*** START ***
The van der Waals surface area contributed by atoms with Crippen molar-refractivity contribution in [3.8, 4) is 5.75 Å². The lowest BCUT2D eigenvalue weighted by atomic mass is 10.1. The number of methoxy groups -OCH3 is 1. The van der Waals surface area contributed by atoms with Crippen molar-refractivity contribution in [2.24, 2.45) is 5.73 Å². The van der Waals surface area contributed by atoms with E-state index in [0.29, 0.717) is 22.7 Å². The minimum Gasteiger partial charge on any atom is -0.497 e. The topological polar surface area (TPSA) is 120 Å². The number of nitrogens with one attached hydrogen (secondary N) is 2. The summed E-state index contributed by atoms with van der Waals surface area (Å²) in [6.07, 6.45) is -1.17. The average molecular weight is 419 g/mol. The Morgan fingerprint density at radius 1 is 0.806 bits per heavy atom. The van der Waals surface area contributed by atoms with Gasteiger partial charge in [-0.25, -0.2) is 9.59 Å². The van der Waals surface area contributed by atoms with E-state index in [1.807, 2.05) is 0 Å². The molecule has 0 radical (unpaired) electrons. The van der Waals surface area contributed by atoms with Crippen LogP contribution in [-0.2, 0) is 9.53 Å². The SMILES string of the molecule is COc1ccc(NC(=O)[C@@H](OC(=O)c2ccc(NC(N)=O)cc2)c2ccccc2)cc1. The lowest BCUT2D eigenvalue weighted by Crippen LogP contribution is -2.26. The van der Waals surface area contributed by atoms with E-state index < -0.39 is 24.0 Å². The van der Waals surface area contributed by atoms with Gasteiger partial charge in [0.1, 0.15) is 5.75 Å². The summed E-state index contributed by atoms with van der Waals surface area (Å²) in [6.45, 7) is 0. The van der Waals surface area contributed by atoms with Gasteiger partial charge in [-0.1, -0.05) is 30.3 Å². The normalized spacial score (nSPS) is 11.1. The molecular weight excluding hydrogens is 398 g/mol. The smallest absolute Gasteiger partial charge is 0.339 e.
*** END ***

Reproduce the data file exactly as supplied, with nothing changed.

The van der Waals surface area contributed by atoms with Crippen molar-refractivity contribution in [3.8, 4) is 5.75 Å². The lowest BCUT2D eigenvalue weighted by atomic mass is 10.1. The number of methoxy groups -OCH3 is 1. The van der Waals surface area contributed by atoms with Crippen molar-refractivity contribution in [2.24, 2.45) is 5.73 Å². The van der Waals surface area contributed by atoms with E-state index in [0.29, 0.717) is 22.7 Å². The minimum Gasteiger partial charge on any atom is -0.497 e. The topological polar surface area (TPSA) is 120 Å². The number of nitrogens with one attached hydrogen (secondary N) is 2. The summed E-state index contributed by atoms with van der Waals surface area (Å²) in [6.07, 6.45) is -1.17. The average molecular weight is 419 g/mol. The Morgan fingerprint density at radius 1 is 0.806 bits per heavy atom. The van der Waals surface area contributed by atoms with Gasteiger partial charge in [-0.25, -0.2) is 9.59 Å². The van der Waals surface area contributed by atoms with E-state index in [1.807, 2.05) is 0 Å². The molecule has 0 radical (unpaired) electrons. The van der Waals surface area contributed by atoms with Crippen LogP contribution in [-0.2, 0) is 9.53 Å². The SMILES string of the molecule is COc1ccc(NC(=O)[C@@H](OC(=O)c2ccc(NC(N)=O)cc2)c2ccccc2)cc1. The lowest BCUT2D eigenvalue weighted by Crippen LogP contribution is -2.26. The van der Waals surface area contributed by atoms with E-state index < -0.39 is 24.0 Å². The van der Waals surface area contributed by atoms with Gasteiger partial charge in [0.1, 0.15) is 5.75 Å². The summed E-state index contributed by atoms with van der Waals surface area (Å²) in [6.45, 7) is 0. The van der Waals surface area contributed by atoms with Gasteiger partial charge in [-0.1, -0.05) is 30.3 Å². The normalized spacial score (nSPS) is 11.1. The molecular weight excluding hydrogens is 398 g/mol. The smallest absolute Gasteiger partial charge is 0.339 e.